The most basic thing you should decide before filing for a divorce is if you want to pursue a fault or no-fault divorce. A no-fault divorce relieves you from the burden of proof, but an at-fault divorce may help you obtain child custody and spousal support.
Once you choose which route you will pursue, you may be able to reach a settlement with your spouse outside the courtroom through an uncontested divorce. Otherwise, you would have to proceed with a contested divorce, and the court will settle the disputes for you.
Regardless of the directions you will take, you should know all your and your spouse’s financial information and get all your financial records together.
Why should I get my financial records together before divorce?
Like most states, Georgia laws aim to divide matrimonial property fairly but not necessarily equally. The division will depend on the financial circumstance of each spouse during the marriage and after the divorce. Whether you choose to reach a settlement inside the courtroom or privately, you should have a clear picture of your finances to know where you stand.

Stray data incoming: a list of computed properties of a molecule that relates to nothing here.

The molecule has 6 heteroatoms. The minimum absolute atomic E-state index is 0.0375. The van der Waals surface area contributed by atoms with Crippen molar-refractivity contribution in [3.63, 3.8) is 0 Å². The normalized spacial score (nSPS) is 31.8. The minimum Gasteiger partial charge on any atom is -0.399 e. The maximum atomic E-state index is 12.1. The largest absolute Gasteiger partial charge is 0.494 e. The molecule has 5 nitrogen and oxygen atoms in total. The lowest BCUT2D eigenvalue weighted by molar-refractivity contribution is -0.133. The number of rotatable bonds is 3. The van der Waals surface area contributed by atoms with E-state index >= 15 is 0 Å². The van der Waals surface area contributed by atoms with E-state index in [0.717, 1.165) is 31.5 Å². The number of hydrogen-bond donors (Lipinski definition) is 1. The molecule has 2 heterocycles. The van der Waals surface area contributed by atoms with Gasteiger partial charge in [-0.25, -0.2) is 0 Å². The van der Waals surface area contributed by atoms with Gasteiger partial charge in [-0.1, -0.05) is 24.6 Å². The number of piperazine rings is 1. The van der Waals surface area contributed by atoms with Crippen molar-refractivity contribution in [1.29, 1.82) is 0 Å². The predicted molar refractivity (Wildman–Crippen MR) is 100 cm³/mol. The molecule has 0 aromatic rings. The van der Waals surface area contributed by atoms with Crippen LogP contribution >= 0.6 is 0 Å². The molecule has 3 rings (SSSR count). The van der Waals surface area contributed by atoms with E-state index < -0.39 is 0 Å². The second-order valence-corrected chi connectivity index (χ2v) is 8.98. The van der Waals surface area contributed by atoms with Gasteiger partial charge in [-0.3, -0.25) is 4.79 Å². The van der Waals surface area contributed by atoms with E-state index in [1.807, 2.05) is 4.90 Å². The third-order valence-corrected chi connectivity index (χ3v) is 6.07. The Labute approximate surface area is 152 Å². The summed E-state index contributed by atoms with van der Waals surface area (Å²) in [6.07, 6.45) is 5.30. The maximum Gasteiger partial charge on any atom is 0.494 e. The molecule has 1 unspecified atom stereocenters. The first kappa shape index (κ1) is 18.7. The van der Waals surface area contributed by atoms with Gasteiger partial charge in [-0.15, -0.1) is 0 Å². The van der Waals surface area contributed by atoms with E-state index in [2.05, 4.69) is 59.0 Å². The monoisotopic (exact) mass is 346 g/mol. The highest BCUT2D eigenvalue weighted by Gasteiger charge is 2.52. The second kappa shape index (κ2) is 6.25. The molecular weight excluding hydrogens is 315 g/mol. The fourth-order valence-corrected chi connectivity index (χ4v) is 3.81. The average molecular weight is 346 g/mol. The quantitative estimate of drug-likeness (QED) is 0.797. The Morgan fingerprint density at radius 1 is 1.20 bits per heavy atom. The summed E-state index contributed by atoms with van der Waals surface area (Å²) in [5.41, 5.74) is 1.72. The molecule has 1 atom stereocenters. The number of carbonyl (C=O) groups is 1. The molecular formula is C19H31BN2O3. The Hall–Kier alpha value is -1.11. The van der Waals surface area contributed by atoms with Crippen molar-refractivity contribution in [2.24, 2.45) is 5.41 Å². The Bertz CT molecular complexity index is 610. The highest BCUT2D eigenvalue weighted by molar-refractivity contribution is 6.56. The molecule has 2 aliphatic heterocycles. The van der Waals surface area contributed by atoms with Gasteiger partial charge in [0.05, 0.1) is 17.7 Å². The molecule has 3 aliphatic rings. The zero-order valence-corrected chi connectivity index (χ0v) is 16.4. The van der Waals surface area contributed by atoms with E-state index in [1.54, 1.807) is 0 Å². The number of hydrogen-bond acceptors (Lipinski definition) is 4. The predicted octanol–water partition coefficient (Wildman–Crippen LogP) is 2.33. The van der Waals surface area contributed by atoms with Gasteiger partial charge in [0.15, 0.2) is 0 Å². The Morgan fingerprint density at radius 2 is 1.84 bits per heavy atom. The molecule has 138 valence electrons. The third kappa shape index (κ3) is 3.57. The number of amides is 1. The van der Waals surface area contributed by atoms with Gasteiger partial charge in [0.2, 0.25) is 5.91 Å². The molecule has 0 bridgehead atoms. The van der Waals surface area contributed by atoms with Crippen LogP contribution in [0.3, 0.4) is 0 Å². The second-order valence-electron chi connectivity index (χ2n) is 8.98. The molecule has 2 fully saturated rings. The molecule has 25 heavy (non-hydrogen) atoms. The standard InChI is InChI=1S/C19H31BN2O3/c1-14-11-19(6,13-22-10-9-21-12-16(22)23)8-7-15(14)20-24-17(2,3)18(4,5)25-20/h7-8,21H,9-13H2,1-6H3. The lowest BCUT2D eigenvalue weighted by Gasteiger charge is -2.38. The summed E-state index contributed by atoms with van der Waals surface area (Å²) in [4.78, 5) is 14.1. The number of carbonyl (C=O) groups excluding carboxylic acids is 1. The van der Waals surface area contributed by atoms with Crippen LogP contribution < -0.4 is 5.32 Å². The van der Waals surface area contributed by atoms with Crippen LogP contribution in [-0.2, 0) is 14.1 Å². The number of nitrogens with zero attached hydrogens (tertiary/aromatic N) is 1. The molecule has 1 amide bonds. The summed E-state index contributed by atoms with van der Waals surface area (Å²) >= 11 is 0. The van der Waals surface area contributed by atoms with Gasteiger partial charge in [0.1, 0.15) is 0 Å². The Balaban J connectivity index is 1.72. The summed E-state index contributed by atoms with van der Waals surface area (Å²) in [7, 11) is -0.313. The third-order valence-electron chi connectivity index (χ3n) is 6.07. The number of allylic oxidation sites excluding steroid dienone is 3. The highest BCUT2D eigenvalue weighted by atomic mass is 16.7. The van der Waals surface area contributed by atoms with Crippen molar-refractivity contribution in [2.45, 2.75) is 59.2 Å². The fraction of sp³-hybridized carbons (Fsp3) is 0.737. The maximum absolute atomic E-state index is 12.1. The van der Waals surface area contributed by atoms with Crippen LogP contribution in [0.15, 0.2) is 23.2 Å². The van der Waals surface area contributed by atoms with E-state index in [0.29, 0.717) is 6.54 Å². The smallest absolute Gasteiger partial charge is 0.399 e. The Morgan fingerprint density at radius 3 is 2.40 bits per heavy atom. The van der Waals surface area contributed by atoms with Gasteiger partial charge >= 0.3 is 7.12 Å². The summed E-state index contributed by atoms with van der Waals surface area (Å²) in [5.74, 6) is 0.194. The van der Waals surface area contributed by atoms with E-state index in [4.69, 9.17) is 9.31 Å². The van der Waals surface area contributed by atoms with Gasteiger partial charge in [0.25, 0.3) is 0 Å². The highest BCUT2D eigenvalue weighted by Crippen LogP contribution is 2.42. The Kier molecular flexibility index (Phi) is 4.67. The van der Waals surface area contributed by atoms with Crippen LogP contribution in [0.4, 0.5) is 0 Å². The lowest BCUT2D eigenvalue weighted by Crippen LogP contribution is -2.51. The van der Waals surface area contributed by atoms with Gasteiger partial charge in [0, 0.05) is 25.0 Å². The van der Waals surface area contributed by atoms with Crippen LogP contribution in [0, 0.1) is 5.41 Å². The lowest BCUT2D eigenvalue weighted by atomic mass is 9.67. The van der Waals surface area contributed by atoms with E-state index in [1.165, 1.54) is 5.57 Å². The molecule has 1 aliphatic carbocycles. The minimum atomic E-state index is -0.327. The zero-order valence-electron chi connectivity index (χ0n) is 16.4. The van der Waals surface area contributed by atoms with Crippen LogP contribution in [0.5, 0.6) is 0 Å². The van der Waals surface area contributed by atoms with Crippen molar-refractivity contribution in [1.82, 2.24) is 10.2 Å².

You might want to start by inventorying all your separate and marital assets to see what you have and what the assets are worth. It can also give you an idea of your outstanding debts and taxes. Having all your financial records together may help you reach a more favorable outcome and prevent the other party from taking advantage of you. It can also impact any award of child support and spousal maintenance.
Protecting your financial security after your divorce
Many factors will affect the division of marital property, including the length of the marriage and the future needs of each spouse. Your financial records can help you allot a divorce budget and create a divorce settlement goal to preserve the standard of living you had during the marriage.